Junior College Habitat Garden
Designed first and foremost to be a habitat garden. As a collaboration between the artist homeowner and the garden designer, careful consideration was given to achieve this goal beautifully.
A pathway of stepping stones was created to wind through the garden. Color and scent, in the form of nectar producing flowers feed the senses and attract beneficial insects, butterflies, and birds. Lavender, ornamental oregano, hummingbird mint, penstemon, yarrow, and salvias ‘Phyllis Fancy’ and ‘Rosita’ are some of the great attractants. An opening on the west side under a redwood tree provides the homeowner with a space to create a wildflower meadow each spring. Clarkia, poppies, bachelor buttons, larkspur, baby blue eyes and lupine create a satisfying riot of color and buzz with bees.
Designed using eco-friendly principles, the lawn was sheet mulched in the fall of 2007 with cardboard, compost, and wood chips. Drip irrigation and wood chip mulch conserve water and build soil.
This garden is a living work in process and gives in so many ways to the homeowner, to the neighborhood, and to those smaller creatures that create and support the web of life.
- Achillea millefolium (White Yarrow)
- Agastache ‘Acapulco Orange’ (Hummingbird Mint)
- Agastache barberi ‘Tutti-frutti’ (Hummingbird Mint)
- Aster frikartii ‘Moench’ (Aster)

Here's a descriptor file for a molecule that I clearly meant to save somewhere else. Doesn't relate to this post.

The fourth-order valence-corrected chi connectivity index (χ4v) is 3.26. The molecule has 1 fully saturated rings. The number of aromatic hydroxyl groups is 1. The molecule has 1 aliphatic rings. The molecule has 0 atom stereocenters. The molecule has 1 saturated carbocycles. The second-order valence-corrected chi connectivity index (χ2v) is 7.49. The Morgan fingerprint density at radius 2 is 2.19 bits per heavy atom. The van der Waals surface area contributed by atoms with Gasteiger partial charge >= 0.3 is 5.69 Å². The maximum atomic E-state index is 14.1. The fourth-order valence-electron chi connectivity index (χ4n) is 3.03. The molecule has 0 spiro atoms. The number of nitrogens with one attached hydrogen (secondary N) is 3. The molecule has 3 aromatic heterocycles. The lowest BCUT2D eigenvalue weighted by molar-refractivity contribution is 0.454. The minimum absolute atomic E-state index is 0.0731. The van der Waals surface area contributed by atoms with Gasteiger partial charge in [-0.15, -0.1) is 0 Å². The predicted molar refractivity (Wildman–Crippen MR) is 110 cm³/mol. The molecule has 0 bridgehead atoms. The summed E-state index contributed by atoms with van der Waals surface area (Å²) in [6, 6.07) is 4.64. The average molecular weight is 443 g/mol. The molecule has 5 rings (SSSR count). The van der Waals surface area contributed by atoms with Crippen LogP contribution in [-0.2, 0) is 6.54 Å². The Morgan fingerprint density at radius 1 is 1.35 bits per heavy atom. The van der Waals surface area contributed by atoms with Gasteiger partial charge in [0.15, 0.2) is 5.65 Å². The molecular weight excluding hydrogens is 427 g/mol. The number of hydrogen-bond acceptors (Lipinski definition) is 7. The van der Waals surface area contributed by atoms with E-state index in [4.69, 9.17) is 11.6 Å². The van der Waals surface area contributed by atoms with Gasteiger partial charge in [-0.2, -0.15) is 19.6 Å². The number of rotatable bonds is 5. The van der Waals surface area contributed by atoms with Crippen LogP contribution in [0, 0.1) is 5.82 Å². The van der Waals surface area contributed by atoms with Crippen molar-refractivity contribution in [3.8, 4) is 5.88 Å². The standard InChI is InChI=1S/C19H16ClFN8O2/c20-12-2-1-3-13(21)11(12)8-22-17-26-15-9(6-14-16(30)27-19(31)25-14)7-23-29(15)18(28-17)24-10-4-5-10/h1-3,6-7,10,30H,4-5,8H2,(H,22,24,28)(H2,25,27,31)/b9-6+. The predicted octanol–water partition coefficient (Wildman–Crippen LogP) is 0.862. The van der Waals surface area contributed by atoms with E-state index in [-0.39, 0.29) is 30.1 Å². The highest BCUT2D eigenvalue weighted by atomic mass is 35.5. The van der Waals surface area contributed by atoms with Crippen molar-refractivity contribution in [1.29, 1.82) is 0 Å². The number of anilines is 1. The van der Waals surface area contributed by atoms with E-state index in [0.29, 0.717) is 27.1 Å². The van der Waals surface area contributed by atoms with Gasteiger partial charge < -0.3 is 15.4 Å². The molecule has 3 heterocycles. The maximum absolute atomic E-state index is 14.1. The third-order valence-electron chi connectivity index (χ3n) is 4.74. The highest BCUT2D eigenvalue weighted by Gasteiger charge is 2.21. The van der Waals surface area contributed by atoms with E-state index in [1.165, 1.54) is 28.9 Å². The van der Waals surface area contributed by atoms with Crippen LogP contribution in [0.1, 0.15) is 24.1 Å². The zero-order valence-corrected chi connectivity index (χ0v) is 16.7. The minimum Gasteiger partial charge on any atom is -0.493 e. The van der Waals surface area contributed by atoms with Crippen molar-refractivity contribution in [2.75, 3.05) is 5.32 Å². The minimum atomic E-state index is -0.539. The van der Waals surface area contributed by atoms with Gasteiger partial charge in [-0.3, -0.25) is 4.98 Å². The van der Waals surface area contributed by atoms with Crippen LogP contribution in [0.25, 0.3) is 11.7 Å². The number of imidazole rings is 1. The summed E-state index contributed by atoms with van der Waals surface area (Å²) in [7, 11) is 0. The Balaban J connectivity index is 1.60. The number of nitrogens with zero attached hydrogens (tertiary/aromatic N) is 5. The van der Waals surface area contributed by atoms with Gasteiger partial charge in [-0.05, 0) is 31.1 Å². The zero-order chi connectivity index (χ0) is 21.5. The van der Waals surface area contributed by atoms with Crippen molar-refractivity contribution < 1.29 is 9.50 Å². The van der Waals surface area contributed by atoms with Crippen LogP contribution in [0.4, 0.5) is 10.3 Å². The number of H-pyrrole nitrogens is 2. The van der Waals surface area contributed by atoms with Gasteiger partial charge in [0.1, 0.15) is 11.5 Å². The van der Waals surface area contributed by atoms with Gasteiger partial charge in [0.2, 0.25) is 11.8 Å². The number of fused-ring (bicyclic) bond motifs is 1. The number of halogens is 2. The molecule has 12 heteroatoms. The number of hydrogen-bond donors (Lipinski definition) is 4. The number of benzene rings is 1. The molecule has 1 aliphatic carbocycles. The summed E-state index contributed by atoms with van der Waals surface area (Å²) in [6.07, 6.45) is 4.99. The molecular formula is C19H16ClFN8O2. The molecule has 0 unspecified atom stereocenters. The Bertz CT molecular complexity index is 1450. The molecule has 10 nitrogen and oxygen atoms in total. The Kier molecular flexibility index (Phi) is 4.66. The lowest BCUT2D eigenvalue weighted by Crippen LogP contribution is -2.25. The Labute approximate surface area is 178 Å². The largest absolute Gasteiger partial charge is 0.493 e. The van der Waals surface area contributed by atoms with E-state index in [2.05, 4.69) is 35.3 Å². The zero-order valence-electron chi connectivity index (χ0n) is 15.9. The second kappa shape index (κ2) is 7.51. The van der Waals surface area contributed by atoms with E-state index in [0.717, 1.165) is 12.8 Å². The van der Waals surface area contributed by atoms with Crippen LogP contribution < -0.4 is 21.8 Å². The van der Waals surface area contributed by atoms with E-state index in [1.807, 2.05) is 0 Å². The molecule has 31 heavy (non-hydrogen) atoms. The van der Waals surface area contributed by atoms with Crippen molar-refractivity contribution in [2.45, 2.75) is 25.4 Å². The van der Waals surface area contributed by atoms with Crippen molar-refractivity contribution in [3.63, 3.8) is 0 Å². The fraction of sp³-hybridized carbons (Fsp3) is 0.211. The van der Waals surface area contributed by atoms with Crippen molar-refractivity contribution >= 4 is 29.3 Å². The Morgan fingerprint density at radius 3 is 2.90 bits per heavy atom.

- Calamagrostis acutiflora ‘Karl Foerster’ (Feather Reed Grass)
- Ceanothus gloriosus ‘Heart’s Desire’ (California Lilac)
- Clematis spp.
- Daphne odora ‘Marginata’ (Winter Daphne)
- Digitalis thapsi (Foxglove)
- Echinacea purpurea ‘Bravado’ (Purple Coneflower)
- Epilobium ‘Schiefflin’s Choice’ (California Fuchsia)
- Festuca californica (California Fescue)
- Globularia ‘Blue Eyes’
- Guara lindheimeri ‘Siskiyou Pink’ (Lindheimer’s Beeblossom)
- Lavandula angustifolia ‘Munstead’ (Munstead Lavender)
- Lepechinia hastata (Pitcher Sage)
- Monardella villosa ‘Russian River’ (Coyote Mint)
- Oreganum rotundifolium ‘Kent Beauty’ (Kent Beauty Oregano)
- Penstemon heterophyllus ‘Margarita BOP’ (Penstemon)
- Salvia ‘Phyllis Fancy’ (Phyllis Fancy Sage)
- Salvia microphylla ‘Rosita’ (Rosita Sage)
Basic Principles of Natural Systems
- Natural systems are inherently beautiful.
- Nothing goes to waste.
- Inputs are limited and are primarily defined by the natural resources on site.
- The more diverse they are, the more stable they are.
Russian River Friendly Landscaping is…
A whole systems approach to the design, construction and maintenance of the landscape in order to support the integrity of one of California’s most rich and diverse ecosystems, the Russian River Watershed.
The Russian River-Friendly landscape professional can create and maintain healthy, beautiful and vibrant landscapes by:
- Landscaping in harmony with the natural conditions of the Russian River Watershed
- Reducing waste and recycling materials
- Nurturing healthy soils while reducing fertilizer use
- Conserving water, energy and topsoil
- Using integrated pest management to minimize chemical use
- Reducing stormwater runoff and air pollution
- Protecting and enhancing wildlife habitat and diversity